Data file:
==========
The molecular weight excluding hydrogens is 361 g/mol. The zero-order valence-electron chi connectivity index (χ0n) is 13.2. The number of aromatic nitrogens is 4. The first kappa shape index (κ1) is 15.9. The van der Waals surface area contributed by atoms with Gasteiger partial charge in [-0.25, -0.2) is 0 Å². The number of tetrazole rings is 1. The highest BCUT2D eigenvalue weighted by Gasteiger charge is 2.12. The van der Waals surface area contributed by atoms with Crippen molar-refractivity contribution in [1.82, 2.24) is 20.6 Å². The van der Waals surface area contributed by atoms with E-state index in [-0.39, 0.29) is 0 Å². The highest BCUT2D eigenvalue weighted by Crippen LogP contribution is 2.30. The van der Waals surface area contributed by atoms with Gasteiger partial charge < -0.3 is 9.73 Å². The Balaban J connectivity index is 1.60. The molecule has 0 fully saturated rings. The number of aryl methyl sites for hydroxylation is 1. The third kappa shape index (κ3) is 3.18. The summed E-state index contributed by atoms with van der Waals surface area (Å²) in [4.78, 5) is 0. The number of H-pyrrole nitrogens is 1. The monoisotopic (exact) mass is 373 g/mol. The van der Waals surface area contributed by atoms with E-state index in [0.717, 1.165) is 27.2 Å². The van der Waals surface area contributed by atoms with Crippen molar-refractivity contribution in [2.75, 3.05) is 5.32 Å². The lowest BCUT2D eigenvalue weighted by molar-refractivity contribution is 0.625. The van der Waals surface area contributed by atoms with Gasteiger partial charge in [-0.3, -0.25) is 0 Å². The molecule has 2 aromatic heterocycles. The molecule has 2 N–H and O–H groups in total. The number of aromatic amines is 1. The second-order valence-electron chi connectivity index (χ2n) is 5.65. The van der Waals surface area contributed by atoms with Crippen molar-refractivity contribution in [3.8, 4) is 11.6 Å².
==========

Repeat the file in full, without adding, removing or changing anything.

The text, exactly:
The molecular weight excluding hydrogens is 361 g/mol. The zero-order valence-electron chi connectivity index (χ0n) is 13.2. The number of aromatic nitrogens is 4. The first kappa shape index (κ1) is 15.9. The van der Waals surface area contributed by atoms with Gasteiger partial charge in [-0.25, -0.2) is 0 Å². The number of tetrazole rings is 1. The highest BCUT2D eigenvalue weighted by Gasteiger charge is 2.12. The van der Waals surface area contributed by atoms with Crippen molar-refractivity contribution in [1.82, 2.24) is 20.6 Å². The van der Waals surface area contributed by atoms with E-state index in [-0.39, 0.29) is 0 Å². The highest BCUT2D eigenvalue weighted by Crippen LogP contribution is 2.30. The van der Waals surface area contributed by atoms with Gasteiger partial charge < -0.3 is 9.73 Å². The Balaban J connectivity index is 1.60. The molecule has 0 fully saturated rings. The number of aryl methyl sites for hydroxylation is 1. The third kappa shape index (κ3) is 3.18. The summed E-state index contributed by atoms with van der Waals surface area (Å²) in [4.78, 5) is 0. The number of H-pyrrole nitrogens is 1. The monoisotopic (exact) mass is 373 g/mol. The van der Waals surface area contributed by atoms with E-state index in [0.717, 1.165) is 27.2 Å². The van der Waals surface area contributed by atoms with Crippen molar-refractivity contribution in [2.75, 3.05) is 5.32 Å². The lowest BCUT2D eigenvalue weighted by molar-refractivity contribution is 0.625. The van der Waals surface area contributed by atoms with Gasteiger partial charge in [-0.3, -0.25) is 0 Å². The molecule has 2 aromatic heterocycles. The molecule has 2 N–H and O–H groups in total. The number of aromatic amines is 1. The second-order valence-electron chi connectivity index (χ2n) is 5.65. The van der Waals surface area contributed by atoms with Crippen molar-refractivity contribution in [3.8, 4) is 11.6 Å².